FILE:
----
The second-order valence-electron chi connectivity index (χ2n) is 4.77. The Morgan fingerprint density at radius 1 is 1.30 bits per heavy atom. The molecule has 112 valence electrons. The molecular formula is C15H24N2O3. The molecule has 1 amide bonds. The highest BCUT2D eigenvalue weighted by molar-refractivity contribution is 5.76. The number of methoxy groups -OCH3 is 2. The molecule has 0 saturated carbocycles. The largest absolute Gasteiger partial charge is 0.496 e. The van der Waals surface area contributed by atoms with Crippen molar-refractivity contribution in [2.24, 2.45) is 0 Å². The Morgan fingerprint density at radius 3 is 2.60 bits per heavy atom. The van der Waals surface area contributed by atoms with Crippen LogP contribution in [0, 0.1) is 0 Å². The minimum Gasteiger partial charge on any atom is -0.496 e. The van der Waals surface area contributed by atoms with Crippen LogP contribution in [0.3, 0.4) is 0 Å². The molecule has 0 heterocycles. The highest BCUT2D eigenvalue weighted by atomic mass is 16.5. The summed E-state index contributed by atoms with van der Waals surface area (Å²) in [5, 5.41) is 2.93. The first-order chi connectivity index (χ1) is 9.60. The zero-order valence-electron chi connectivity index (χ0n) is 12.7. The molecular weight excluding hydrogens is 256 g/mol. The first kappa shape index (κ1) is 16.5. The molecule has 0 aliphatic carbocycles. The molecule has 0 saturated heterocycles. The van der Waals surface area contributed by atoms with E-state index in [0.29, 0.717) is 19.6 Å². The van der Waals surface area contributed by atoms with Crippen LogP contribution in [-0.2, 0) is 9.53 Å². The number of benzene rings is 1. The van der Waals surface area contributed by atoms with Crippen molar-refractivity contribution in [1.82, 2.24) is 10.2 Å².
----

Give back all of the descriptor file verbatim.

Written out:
The second-order valence-electron chi connectivity index (χ2n) is 4.77. The Morgan fingerprint density at radius 1 is 1.30 bits per heavy atom. The molecule has 112 valence electrons. The molecular formula is C15H24N2O3. The molecule has 1 amide bonds. The highest BCUT2D eigenvalue weighted by molar-refractivity contribution is 5.76. The number of methoxy groups -OCH3 is 2. The molecule has 0 saturated carbocycles. The largest absolute Gasteiger partial charge is 0.496 e. The van der Waals surface area contributed by atoms with Crippen molar-refractivity contribution in [2.24, 2.45) is 0 Å². The Morgan fingerprint density at radius 3 is 2.60 bits per heavy atom. The van der Waals surface area contributed by atoms with Crippen LogP contribution in [0, 0.1) is 0 Å². The minimum Gasteiger partial charge on any atom is -0.496 e. The van der Waals surface area contributed by atoms with Crippen LogP contribution in [0.3, 0.4) is 0 Å². The molecule has 0 heterocycles. The highest BCUT2D eigenvalue weighted by atomic mass is 16.5. The summed E-state index contributed by atoms with van der Waals surface area (Å²) in [5, 5.41) is 2.93. The first-order chi connectivity index (χ1) is 9.60. The zero-order valence-electron chi connectivity index (χ0n) is 12.7. The molecular weight excluding hydrogens is 256 g/mol. The first kappa shape index (κ1) is 16.5. The molecule has 0 aliphatic carbocycles. The molecule has 0 saturated heterocycles. The van der Waals surface area contributed by atoms with E-state index in [0.29, 0.717) is 19.6 Å². The van der Waals surface area contributed by atoms with Crippen LogP contribution in [-0.2, 0) is 9.53 Å². The number of benzene rings is 1. The van der Waals surface area contributed by atoms with Crippen molar-refractivity contribution in [1.82, 2.24) is 10.2 Å².